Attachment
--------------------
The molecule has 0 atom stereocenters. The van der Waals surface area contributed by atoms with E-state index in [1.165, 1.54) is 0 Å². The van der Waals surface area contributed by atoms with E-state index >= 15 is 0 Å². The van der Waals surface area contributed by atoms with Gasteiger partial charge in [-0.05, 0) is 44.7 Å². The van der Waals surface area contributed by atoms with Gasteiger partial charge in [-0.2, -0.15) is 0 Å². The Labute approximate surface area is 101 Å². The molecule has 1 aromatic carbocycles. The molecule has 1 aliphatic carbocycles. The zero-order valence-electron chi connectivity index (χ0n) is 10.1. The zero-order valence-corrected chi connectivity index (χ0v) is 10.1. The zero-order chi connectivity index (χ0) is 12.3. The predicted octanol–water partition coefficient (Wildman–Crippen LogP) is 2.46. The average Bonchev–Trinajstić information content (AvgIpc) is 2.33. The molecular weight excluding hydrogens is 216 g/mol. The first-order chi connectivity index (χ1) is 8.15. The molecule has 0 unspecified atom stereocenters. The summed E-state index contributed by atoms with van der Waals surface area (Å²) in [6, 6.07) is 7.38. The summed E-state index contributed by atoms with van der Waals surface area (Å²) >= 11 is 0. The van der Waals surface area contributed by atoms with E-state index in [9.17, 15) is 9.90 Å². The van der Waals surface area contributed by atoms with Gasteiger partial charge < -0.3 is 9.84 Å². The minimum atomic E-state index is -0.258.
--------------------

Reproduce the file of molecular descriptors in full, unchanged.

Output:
The molecule has 0 atom stereocenters. The van der Waals surface area contributed by atoms with E-state index in [1.165, 1.54) is 0 Å². The van der Waals surface area contributed by atoms with E-state index >= 15 is 0 Å². The van der Waals surface area contributed by atoms with Gasteiger partial charge in [-0.05, 0) is 44.7 Å². The van der Waals surface area contributed by atoms with Gasteiger partial charge in [-0.2, -0.15) is 0 Å². The Labute approximate surface area is 101 Å². The molecule has 1 aromatic carbocycles. The molecule has 1 aliphatic carbocycles. The zero-order valence-electron chi connectivity index (χ0n) is 10.1. The zero-order valence-corrected chi connectivity index (χ0v) is 10.1. The zero-order chi connectivity index (χ0) is 12.3. The predicted octanol–water partition coefficient (Wildman–Crippen LogP) is 2.46. The average Bonchev–Trinajstić information content (AvgIpc) is 2.33. The molecular weight excluding hydrogens is 216 g/mol. The first-order chi connectivity index (χ1) is 8.15. The molecule has 0 unspecified atom stereocenters. The summed E-state index contributed by atoms with van der Waals surface area (Å²) in [6, 6.07) is 7.38. The summed E-state index contributed by atoms with van der Waals surface area (Å²) >= 11 is 0. The van der Waals surface area contributed by atoms with E-state index in [9.17, 15) is 9.90 Å². The van der Waals surface area contributed by atoms with Gasteiger partial charge < -0.3 is 9.84 Å². The minimum atomic E-state index is -0.258.